1. I wish I had the same hope that good people and the internet will save us.
    But I don’t …….
    It they can’t trace you using traffic data, then there’s always segmentation, at microsecond rapidity to isoláte and point out ever smaller “nets” until they’re outside your door.

    For a nightmare view, where it’s the machine that takes you on, read:
    “Press Enter” by John Varley. Now NSA has implemented it.

    The army in Egypt is rapidly getting such a system. The Saudis have had the basic system since the 1980’s.

  2. Ever wonder why Eric Holder is not prosecuting the banks? He used to work for them and will work for them again one day: From Reuters

    “The never-ending, cross-party revolving door in Washington has to stop. They’re fleecing America, and care more about themselves than they do the country. Reuters:
    U.S. Attorney General Eric Holder and Lanny Breuer, head of the Justice Department’s criminal division, were partners for years at a Washington law firm that represented a Who’s Who of big banks and other companies at the center of alleged foreclosure fraud, a Reuters inquiry shows. The firm, Covington & Burling, is one of Washington’s biggest white shoe law firms. Law professors and other federal ethics experts said that federal conflict of interest rules required Holder and Breuer to recuse themselves from any Justice Department decisions relating to law firm clients they personally had done work for. Both the Justice Department and Covington declined to say if either official had personally worked on matters for the big mortgage industry clients. Justice Department spokeswoman Tracy Schmaler said Holder and Breuer had complied fully with conflict of interest regulations, but she declined to say if they had recused themselves from any matters related to the former clients.
    a few seconds ago · ”

    We are sick of this, this has to end, Eric Holder should be fired and someone else with no connection to the banks should replace him.

  3. Anon nurse, If I recall the Pres was taken to task by the repubs for having the nerve to suggest the ‘e-word’ when considering someone for supreme court.

  4. Scalia, beaa, bo beyeah, bannanay bofeyeah, Sclaclie,
    The first two letters are ever the same you drop them both and say the name…

  5. mahtso, thanks for the post regarding 6a, and the post conviction angle.
    But my attitude is that the 6A does not look inside the procedures of the Justice System, but to the fact that you are entangled in it. I read it as saying you have a right to have some help on your side.
    These amendments were written by guys who had seen first hand British rule, who had been involved in the revolution, who were aware of the mechanisms that domineering, self-important, self-serving functionaries surrounded themselves with as a matter of course.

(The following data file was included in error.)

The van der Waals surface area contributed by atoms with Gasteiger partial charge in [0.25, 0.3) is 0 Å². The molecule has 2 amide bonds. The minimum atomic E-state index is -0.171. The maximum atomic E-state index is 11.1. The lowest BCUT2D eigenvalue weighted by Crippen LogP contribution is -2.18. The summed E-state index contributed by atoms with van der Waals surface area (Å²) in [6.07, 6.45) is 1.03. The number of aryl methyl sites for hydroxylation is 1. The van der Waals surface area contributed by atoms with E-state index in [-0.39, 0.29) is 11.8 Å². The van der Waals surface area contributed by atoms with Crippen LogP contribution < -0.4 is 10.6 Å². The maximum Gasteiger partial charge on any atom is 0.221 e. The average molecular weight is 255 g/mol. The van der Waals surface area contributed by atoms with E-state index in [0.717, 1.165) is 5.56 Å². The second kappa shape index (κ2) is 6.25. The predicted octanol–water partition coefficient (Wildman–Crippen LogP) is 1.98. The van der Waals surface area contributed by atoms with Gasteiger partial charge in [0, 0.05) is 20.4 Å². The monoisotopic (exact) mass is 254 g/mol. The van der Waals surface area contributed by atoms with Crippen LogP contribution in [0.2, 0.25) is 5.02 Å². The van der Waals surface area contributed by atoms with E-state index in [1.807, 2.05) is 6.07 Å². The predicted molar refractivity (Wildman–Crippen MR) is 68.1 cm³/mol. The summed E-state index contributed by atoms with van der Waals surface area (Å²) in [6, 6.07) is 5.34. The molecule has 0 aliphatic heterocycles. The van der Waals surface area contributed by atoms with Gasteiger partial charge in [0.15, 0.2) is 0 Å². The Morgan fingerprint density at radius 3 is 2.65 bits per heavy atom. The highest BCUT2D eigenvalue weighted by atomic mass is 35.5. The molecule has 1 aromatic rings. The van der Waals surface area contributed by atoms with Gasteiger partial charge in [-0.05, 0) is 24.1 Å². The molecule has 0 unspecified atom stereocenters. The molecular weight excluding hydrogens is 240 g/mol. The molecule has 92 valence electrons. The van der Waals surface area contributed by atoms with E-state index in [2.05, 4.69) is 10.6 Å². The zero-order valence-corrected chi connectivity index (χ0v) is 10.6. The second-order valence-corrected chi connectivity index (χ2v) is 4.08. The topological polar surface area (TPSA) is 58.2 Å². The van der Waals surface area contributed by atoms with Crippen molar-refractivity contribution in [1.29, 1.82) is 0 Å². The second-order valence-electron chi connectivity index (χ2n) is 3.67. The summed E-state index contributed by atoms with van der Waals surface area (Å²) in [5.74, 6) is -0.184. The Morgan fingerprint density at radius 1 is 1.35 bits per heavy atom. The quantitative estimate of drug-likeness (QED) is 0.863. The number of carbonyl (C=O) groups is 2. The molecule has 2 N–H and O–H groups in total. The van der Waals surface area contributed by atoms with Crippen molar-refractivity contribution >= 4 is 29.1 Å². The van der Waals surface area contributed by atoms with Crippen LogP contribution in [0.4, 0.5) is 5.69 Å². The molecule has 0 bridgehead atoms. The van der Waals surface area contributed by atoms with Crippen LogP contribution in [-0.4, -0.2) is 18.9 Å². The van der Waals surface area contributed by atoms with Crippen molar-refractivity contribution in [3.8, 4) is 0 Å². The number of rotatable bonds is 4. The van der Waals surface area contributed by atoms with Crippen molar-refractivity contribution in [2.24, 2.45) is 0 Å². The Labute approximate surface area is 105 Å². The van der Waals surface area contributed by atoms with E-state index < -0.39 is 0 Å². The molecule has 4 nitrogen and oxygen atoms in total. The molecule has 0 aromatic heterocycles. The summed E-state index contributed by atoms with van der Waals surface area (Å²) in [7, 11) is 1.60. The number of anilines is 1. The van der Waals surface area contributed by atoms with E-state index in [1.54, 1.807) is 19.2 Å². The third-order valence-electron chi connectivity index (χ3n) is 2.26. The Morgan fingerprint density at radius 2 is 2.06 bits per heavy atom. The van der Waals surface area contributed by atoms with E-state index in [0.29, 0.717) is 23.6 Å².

6. Scalia should have his say, when it comes to the Controntation Clause. This is where the Framers of the first ten amendments get their due. Why does he fall off the face of the Constitution when we get to the Fourteenth Amendment? No Framers then and there? No Original Intent?
    He is “unreconstructed”. Please read up on that topic. Dogs dont appreciate the unreconstructed folks.

  7. Good people… coupled with the internet… The combination might just be our saving grace…

  8. The government takes down #Megaupload? 15 minutes later #Anonymous takes down government & record label sites. #ExpectUs

    The Justice Department too. Game on I suppose, yikes.

  9. anon nurse,
    Scalia and Thomas don’t understand the e-word! it is not in their originalist, corporatist vocabulary.

  10. The “e-word” comes to mind. I view “empathy” as essential to doing any job well…


    From the article:

    “You may recall that, before he (Obama) nominated Sonia Sotomayor, the president called empathy “an essential ingredient for arriving at just decisions and outcomes” and thus an indispensable tool for US Supreme Court justices. When it came to filling vacancies on the court, he said, a superior legal mind was necessary but not sufficient. He would choose nominees capable of “understanding and identifying with people’s hopes and struggles,” nominees, that is, with a special gift for empathy.”

  11. If Chris Hedges waited until he suffered “damage” nobody would know about it. He would have no contact and thus no way to instigate a suit.
    Which jurisdiction would cover him? He would be reported dead from natural causes (usually heart attack).

    The whole mess is a reanactment of the Great Purge in 1930’s USSR,
    For those looking for a chilling report, go to your library and loan
    “Hope against hope” by Nadezda Mandelstam, wife of Osip M., who waa murdered after writing a derogatory poem about Stalin. **

    The arbitrariness has reached that state now, and the surveillance tactics are about the same: neighbor watching and forced to witness against neighbor, and investigative terror tactics and interrogation tactics the same. Deja vu.

    Stalin Epigram by Osip Mandelstam source Wikipedia
    We are living, but can’t feel the land where we stay,
    More than ten steps away you can’t hear what we say.
    But if people would talk on occasion,
    They should mention the Kremlin Caucasian.

    His thick fingers are bulky and fat like live-baits,
    And his accurate words are as heavy as weights.
    Cucaracha’s moustaches are screaming,
    And his boot-tops are shining and gleaming.

    But around him a crowd of thin-necked henchmen,
    And he plays with the services of these half-men.
    Some are whistling, some meowing, some sniffing,
    He’s alone booming, poking and whiffing.

    He is forging his rules and decrees like horseshoes –
    Into groins, into foreheads, in eyes, and eyebrows.
    Every killing for him is delight,
    And Ossetian torso is wide.
    Russian: Мы живем, под собою не чуя стран

  12. Voltaire (?) said:
    Law in its justice provides that neither the rich nor the poor may sleep under bridges.
    So much for equality. Equality has meaning only when coupled to equality of opportunity. Some cultures are egalitarian, ours is not.

  13. alabama had to dragged, kicking and screaming into the twentieth century fifty years behind everyone else. no action will be taken without a court order.